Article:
The following Iremoje was part of the dirges chanted at the funeral of a deceased hunter, Ogunjinmi, whose name means “the god Ogun blesses or favours me”. See also The Asipade and Iremoje for Pa Ogundele for previous examples of this genre.
The Iremoje funeral rites are held at night, outside the house of the deceased hunter, and will continue until dawn. As Ogun is regarded as the Orisha who brought the knowledge of metallurgy to mankind, other members of the community who use iron implements such as farmers, blacksmiths, barbers, drivers and weapon‐smiths also join the hunters family and friends in attending the ritual. The audience forms a circle around the ritual space. At the center of the ring, the hunters tools are arranged around an effigy of the deceased including his hunting clothes, tools and weapons.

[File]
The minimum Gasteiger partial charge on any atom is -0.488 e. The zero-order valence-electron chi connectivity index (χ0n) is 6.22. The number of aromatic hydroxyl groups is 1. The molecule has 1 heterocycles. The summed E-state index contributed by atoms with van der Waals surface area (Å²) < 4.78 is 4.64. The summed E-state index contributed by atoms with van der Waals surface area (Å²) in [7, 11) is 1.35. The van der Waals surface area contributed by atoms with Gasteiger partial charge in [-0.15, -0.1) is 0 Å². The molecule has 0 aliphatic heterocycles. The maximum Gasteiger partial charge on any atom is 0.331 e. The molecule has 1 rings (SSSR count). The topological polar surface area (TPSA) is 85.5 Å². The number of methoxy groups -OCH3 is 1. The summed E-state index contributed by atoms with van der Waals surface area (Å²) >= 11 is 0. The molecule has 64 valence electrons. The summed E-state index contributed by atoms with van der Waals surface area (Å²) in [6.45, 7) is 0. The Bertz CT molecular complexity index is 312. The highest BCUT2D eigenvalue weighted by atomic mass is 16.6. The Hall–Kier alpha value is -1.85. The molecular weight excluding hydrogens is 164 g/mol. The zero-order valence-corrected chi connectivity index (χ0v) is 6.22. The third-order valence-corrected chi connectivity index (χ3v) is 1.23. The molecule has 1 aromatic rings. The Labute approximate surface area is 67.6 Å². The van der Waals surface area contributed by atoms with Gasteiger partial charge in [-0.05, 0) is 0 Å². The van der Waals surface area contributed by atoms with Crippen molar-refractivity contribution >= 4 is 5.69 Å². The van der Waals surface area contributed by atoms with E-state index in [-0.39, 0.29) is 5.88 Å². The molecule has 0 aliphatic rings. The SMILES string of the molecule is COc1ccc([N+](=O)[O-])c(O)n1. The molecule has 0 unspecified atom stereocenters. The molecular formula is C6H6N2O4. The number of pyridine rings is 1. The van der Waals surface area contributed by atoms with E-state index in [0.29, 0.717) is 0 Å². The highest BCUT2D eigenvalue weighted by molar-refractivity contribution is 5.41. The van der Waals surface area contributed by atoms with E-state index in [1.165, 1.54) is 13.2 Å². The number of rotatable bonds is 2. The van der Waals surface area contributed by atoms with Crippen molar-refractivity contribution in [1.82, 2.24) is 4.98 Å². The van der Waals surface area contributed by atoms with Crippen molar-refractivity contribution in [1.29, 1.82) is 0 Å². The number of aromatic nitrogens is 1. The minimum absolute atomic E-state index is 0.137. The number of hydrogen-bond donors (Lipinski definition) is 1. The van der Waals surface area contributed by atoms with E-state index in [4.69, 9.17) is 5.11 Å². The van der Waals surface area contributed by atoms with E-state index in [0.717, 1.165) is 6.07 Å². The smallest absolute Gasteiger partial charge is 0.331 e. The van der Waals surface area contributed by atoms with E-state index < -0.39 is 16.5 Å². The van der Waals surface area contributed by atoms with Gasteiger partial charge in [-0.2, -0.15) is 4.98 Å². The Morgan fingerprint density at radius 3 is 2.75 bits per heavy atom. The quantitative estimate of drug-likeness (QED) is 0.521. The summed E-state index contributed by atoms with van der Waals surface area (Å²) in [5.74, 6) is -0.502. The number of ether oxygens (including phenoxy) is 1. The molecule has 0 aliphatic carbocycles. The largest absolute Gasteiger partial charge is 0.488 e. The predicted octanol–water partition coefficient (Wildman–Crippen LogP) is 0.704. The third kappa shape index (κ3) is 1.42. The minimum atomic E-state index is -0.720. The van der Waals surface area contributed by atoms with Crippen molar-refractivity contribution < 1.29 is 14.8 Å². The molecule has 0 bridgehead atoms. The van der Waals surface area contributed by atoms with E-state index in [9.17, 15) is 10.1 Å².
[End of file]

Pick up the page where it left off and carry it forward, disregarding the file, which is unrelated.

To live in the forest the hunter must master various skills, carpentry to build his hunting lodge, knowledge of medicinal plants to heal his wounds, knowledge of culinary plants for cooking, and tailoring so that the hunter can weave clothes to keep him warm and disguise himself from his prey. The following Iremoje was chanted by Lamidi Abonikaba at Oyo in 1975. During the dirge Lamidi holds up the needle that the hunter used whilst in the forest.
Ogunjinmi, you have caught your father’s dog. (1)
A needle that falls into a pit is lost forever.
A fallen heedle will never give a loud sound.
Here is the hunter’s needle,
With which he mends his clothes in the forest
Attending hunters awake
Here is the hunter’s black thread,
Attending hunter’s awake.
Collected and translated by Professor Bade Ajuwon,
from his essay Ogun’s Iremoje: A Philosophy of Living and Dying
taken from Africa’s Ogun: Old World and New Edited by Sandra T. Barnes
- The hunter is praised as possessing the stealth and hunting skills of a dog.